UK 'must keep Britain safe before sharing vaccine' says Kwarteng
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The threats from the European Commission President seem to have already backfired, as Director of Eurointelligence, Wolfgang Munchau, noted in his latest opinion piece on the vaccine row between the UK and the EU. Ms Von der Leyen hoped her threat to block vaccine exports to the UK would push Britain to share AstraZeneca vials produced in the UK with the bloc.
Instead, Boris Johnson worked to secure more vaccines against coronavirus will be produced in the UK, so that the country could soon reach long-term vaccination manufacturing self-sufficiency.
Mr Munchau said: “Ursula von der Leyen’s loose talk about export bans has so far had only one tangible effect: the UK is now doing deals to keep the entire vaccine supply chain in the country.”
The Prime Minister yesterday announced that Britain has agreed deals to buy tens of millions of shots from a number of suppliers.
On Monday, GlaxoSmithKline announced details of plans for the final part of the manufacturing process for up to 60 million doses of Novavax’s vaccine for use in Britain.
The vaccine is yet to be approved by the UK regulators, but it is expected to be given the go-ahead next month.
After the announcement, Mr Johnson said: “I’m delighted by GSK’s investment, which shows the strength of UK manufacturing, and will further boost our vaccine rollout.
“The Vaccines Taskforce has worked hand in glove with business to successfully deliver vaccines to the whole of the UK, and this agreement will continue to support our approach.
“We remain on track to offer a first jab to all over 50s by 15 April, and all adults by the end of July, and I want to once again encourage everyone to come forward for a vaccine when you’re called.”
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Health Secretary Matt Hancock added: “We’ve all seen just how important onshore vaccine manufacturing capabilities are, and this fantastic deal will ensure more of these vital products can be produced here in the UK.
“The UK’s vaccination programme has been a national success, with over 30 million people now having received a first dose of a COVID-19 vaccine.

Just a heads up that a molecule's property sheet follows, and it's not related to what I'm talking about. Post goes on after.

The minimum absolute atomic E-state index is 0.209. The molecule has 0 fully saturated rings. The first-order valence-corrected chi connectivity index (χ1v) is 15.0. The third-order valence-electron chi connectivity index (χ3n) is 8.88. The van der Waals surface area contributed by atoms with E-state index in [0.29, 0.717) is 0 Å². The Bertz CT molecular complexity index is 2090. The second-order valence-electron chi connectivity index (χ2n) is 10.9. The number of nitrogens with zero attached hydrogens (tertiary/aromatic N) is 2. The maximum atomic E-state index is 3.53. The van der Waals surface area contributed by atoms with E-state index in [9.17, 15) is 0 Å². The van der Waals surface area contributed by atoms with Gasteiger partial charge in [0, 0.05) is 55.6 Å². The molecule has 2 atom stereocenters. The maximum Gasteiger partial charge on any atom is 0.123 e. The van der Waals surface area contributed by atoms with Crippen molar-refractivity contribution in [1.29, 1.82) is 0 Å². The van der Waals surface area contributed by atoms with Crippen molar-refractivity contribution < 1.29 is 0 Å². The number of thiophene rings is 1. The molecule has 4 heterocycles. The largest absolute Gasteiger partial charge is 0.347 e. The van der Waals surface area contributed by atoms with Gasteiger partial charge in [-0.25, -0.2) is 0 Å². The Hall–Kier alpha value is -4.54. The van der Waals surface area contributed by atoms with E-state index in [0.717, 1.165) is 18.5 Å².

“Should the Novavax vaccine meet our medicines regulator’s high standards of safety and effectiveness, the agreement reached today will boost these efforts over the coming months.”
The Novavax vaccine candidate has demonstrated strong potential efficacy in Phase 3 clinical trials, including against the B.1.1.7 variant circulating in the UK. Submission of the vaccine for review by regulatory authorities in the UK is expected during the second quarter.
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As Ms von der Leyen threatened to ban vaccine exports from the EU to the UK, Business Minister Kwasi Kwarteng said on Tuesday that Britain will focus on vaccinating the whole of its adult population before it can to provide any surplus shots to other countries, including EU member states.
More than 30 million Britons have received their first COVID-19 shots in the fastest vaccine rollout in Europe, with the aim of offering shots to all adults by the end of July.
Kwarteng told Sky News: “I think our focus has to be to try and keep Britain safe, we want to work cooperatively as well with other countries but the main priority is to get the vaccine rollout.”
He said Britain was working with European nations to try to ensure their populations were vaccinated, and that it was not “a competitive situation”.
However, asked if Britain might be able to help out Ireland, he said: “If there are surplus vaccine doses then we can share them but there are no surpluses at the moment, we have still got a huge number to vaccinate.”
Mr Johnson is one of 23 leaders who on Tuesday backed an idea to create an international treaty to help the world work together to deal with future health emergencies.
Mr Kwarteng added: “Today we’ve got a crisis upon us, and it’s absolutely right that we should be focused on trying to deal with that in our own country and keeping our people safe so that we can get back to a normal way of life.”
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